Thailand reports record 16,533 new cases
Thailand reported on Wednesday a daily record of 16,533 new coronavirus infections, bringing the country’s total accumulated cases to 543,361.
The country’s Covid task force also reported 133 new deaths, taking total fatalities to 4,397.
South Korea reports 1,896 new cases
South Korea on Wednesday reported 1,896 new cases for Tuesday, its highest daily increase, as the country struggles to subdue a fourth wave of outbreaks fanned by the more contagious Delta variant.
The daily tally broke a previous record set on 22 July as infections are spreading beyond the capital, Seoul, and its neighbouring regions where the toughest social distancing rules are in place, Reuters reports.
There were 1,823 domestically transmitted cases on Tuesday and 33.5%, or 611, of the were from areas outside the capital regions, according to the Korea Disease Control and Prevention Agency.
This is the first time the number of cases outside the Seoul metropolitan region has exceeded the 600 mark since the first Covid wave emerged from a church in the southeastern city of Daegu.
Tighter social distancing curbs took effect across most of the country on Tuesday and will last for two weeks. Those areas will be under Level 3 curbs on a four-level scale, which will mean a 10pm (1300 GMT) dining curfew and ban on gatherings of more than four people.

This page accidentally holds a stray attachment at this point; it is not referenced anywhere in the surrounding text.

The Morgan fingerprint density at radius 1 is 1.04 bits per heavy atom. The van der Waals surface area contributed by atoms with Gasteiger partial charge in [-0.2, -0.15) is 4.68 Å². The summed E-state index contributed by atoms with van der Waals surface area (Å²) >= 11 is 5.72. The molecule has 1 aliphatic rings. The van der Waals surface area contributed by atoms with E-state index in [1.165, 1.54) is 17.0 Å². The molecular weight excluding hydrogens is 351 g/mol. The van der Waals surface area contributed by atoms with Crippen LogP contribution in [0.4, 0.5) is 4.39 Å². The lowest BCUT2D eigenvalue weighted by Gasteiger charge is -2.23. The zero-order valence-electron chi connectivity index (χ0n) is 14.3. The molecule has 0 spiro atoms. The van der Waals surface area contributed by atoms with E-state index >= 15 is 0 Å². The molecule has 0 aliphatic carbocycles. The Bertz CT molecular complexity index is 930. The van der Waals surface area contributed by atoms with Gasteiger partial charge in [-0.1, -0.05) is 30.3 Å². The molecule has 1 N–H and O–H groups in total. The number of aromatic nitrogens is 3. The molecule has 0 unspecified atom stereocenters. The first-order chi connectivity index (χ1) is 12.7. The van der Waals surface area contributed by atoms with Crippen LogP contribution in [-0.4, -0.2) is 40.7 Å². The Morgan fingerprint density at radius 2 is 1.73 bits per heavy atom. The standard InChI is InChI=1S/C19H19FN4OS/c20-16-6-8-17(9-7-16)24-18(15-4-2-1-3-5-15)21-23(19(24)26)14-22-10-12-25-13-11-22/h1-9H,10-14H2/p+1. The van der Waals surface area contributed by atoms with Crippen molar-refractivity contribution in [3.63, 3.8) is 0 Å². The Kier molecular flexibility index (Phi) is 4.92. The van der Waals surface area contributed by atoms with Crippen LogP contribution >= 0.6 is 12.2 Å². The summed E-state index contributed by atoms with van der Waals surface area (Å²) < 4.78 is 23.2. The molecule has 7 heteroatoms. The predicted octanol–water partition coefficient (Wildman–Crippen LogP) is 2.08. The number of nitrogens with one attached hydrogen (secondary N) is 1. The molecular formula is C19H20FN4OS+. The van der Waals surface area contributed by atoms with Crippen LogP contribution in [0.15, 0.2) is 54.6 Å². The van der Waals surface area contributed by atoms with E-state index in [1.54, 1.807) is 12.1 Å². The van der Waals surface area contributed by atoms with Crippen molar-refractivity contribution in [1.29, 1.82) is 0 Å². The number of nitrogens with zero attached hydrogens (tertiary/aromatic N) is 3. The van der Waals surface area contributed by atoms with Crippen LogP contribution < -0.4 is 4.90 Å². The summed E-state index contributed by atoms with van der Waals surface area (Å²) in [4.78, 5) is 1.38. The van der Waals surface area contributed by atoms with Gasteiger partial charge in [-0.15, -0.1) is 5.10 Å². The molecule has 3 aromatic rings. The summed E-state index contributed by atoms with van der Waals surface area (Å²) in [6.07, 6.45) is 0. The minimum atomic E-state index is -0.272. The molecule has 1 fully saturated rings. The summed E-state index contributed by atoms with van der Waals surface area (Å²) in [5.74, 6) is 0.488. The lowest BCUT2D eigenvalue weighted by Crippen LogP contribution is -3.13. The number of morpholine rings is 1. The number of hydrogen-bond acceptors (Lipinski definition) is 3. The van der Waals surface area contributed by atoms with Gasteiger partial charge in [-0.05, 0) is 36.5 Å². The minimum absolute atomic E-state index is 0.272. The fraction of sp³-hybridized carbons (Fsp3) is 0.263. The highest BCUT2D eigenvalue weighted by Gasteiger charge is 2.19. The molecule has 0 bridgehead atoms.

The tighter curbs were enacted to prevent the further spread of the coronavirus during South Korea’s peak summer holiday season.
The great Seoul area region remains under Level 4 curbs that include a ban on gatherings of more than two people after 6pm.
US may mandate vaccines for federal workers
Joe Biden says requiring all federal workers to get coronavirus vaccine is “under consideration” as the Delta variant surges.
Meanwhile, CNN has reported that the president will indeed announce a vaccine requirement for all federal employees and contractors, or submit to regular testing and mitigation requirements, according to a source the network said is close to the matter.
As he wrapped up a speech to members of the intelligence community at the Office of the Director of National intelligence today, Biden took a couple questions from reporters.
One journalist asked Biden whether he plans to mandate coronavirus vaccinations for federal employees.
“That’s under consideration right now, but if you’re not vaccinated, you’re not really as smart as I thought you were,” Biden said:
Hello and welcome to today’s live coverage of the coronavirus pandemic with me, Helen Sullivan.
South Korea has reported 1,896 new cases, its highest-ever daily increase, as the country struggles to subdue a fourth wave of outbreaks fanned by the more contagious Delta variant of the coronavirus. Thailand also reported a daily record, of 16,533 new coronavirus infections, bringing the country’s total accumulated cases to 543,361.
Meanwhile in the US, Joe Biden says requiring all federal workers to get coronavirus vaccine is “under consideration” as the US responds to surging Delta variant cases.
Here are the other key developments from the last few hours: